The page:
It’s the last Friday in June and the pews of Saint Benedict’s Parish in Halifax are filled with people of all ages and walks of life who have one thing in common.

Each one of them has come to say a final farewell to a family member or a friend who donated their body for the advancement of medical education and research.

The soaring notes of soloist Anita Simmons-Clancy set the tone for a service that included a reading of the names and heartfelt eulogies from university students and a resident physician who benefitted from the body donations via their anatomy labs.

In a touching service that left many dabbing the corners of their eyes, the Human Body Donation Program paid tribute to 129 donors at its annual memorial service. The remains of donors typically remain in the program for anywhere between one to three years and the program’s capacity for acceptance each year is usually between 100 and 120 bodies.

The Human Body Donation Program is operated by the Dalhousie University’s Faculty of Medicine and the Department of Medical Neuroscience, and partners closely with the QEII Health Sciences Centre for teaching and education opportunities.

For many attendees at the memorial service, it is the first official service held for their loved one. One of those who donated his body for medical research was Ron Blom.

Sandi, Ron’s wife, attended the memorial service with her family. A passionate advocate of the program, she doesn’t regret for one second the decision she and her husband made.

“I highly recommend this. The loss of your loved one is so overwhelming but this experience with the Body Donation Program helped me keep my sanity,” Sandi says.

Sandi and Ron were teenage sweethearts, best friends and business partners. Ron suffered a severe stroke in 2011, and the couple moved from Ontario back to their home province of Nova Scotia in July 2012.

One of the first things Sandi did when she arrived in Halifax was contact the Human Body Donation Program.

“When my husband and I were living in Ontario, my stepdad passed away. Mom told us he was donating his body (to Dalhousie) and we found it fascinating as it was the first time we’d heard of it,” she recalls.

“When Ronnie did pass, his palliative care nurse came to our home and was a tremendous help; and when the people came for his body they were so quiet and professional and they looked after everything,” Sandi remembers.

Professional, empathetic, dedicated, kind. Those are all words used to describe Brenda Armstrong, coordinator of the Human Body Donation Program and the first point of contact for anyone exploring the possibility of donating their body for medical education and research.

The program currently has 60,000 to 70,000 potential donors on file from throughout the Maritimes. In addition to completing forms that are kept on file noting the individual’s intention to donate remains at the time of death, individuals need to inform their families of their decision.

“We also highly recommend that at the time of making their intention they also have an alternate or backup plan that could be followed because the decision to actually accept the remains is only made at the time of death and sometimes, unfortunately, circumstances do not allow for all remains to be accepted,” Brenda explains.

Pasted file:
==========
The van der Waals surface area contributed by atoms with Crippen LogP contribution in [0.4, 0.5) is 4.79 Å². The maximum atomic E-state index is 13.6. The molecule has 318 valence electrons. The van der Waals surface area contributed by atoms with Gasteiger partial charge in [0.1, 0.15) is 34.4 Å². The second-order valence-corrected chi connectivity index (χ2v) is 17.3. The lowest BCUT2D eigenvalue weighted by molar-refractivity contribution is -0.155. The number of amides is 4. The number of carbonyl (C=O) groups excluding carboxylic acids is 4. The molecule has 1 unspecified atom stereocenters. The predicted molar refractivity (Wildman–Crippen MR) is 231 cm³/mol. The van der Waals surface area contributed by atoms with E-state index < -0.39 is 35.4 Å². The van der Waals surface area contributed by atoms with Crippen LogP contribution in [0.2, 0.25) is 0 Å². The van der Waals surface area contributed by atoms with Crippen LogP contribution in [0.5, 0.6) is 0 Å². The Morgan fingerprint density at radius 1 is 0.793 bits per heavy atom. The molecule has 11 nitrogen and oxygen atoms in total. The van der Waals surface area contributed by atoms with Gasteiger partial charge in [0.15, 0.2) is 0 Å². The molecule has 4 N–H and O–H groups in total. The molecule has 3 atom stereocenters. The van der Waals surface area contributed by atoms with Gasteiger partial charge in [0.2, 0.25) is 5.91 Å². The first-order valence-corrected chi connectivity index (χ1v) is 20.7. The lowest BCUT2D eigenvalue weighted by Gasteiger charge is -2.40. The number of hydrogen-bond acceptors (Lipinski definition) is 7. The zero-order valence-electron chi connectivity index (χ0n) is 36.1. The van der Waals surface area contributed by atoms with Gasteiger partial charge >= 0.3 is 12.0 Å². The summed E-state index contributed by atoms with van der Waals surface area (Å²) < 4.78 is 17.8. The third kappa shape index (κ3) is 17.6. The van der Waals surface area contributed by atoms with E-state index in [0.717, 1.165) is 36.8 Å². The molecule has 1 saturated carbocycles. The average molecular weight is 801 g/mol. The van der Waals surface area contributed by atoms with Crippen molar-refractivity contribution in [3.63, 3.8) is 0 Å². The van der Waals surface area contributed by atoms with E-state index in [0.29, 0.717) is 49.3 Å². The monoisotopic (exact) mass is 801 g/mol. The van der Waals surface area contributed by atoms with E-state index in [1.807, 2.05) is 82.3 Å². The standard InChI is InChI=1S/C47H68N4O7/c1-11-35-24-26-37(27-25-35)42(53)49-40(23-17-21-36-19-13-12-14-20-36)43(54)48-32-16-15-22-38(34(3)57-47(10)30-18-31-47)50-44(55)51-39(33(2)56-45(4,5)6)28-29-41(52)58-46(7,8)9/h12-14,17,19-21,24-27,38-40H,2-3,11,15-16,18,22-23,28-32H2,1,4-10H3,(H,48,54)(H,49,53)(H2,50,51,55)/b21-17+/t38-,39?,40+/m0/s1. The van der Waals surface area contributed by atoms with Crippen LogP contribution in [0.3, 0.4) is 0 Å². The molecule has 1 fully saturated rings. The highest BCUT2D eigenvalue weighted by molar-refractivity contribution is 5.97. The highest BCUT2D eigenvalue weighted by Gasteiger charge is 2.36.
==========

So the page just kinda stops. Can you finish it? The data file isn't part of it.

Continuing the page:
The number one reason for refusal of remains is if the program is closed, typically due to their facilities being full. Other reasons for refusal include issues that interfere with preservation of the remains--things like unhealed surgeries, major traumatic accidents and burns.

“Basically, remains are used for teaching purposes for students in many disciplines - medical and dental programs, occupational therapy, physiotherapy, and nursing,” explains Catherine Currell, the Human Body Donation Program’s department administrator and program manager.

“We also have learners through our Clinical Cadaver Program for the residency programs at the QEII which take place namely at the Skills Centre and that would be for teaching purposes at a higher level.”

An important extension of the Human Body Donation Program, the Clinical Cadaver Program has been in place since 2007. It provides a teaching and learning experience on specimens that are nearly indistinguishable from live patients.

“There are two types of embalming. One is traditional, which is generally used for our undergrad teaching programs, and then there’s our clinical, which really is a light embalming which makes the remains more lifelike,” Catherine explains.

“The Clinical Cadaver Program uses these remains at the QEII. Most of the sessions are done at the Skills Centre and the disciplines that use them range from orthopaedics to urology, neurology, the whole gamut, really.”

The Simulation Bay at the QEII’s Charles V. Keating Emergency and Trauma Centre also benefits from the Clinical Cadaver Program. Health professionals ranging from practicing physicians to nurses and paramedics can all train there on an ongoing basis, honing skills ranging from suturing to scopes and intubation.

“One paramedic can intubate a cadaver 20 times in a half hour. That’s equal to two years of field work,” explains Rob Sandeski, the Human Body Donation Program’s anatomical laboratories coordinator.

“You put that same opportunity in the hands of a skilled surgeon and patient safety rises ten-fold.”

In addition to increased patient safety, Rob says the QEII’s Clinical Cadaver Program increases the confidence of clinicians who can practice rare procedures they might not typically encounter.

“When you get into these clinical years, these skills are being honed and the benefits to the patients they care for are tremendous,” Rob says.

To learn more about the Human Body Donation Program, call 902 494 6850 or visit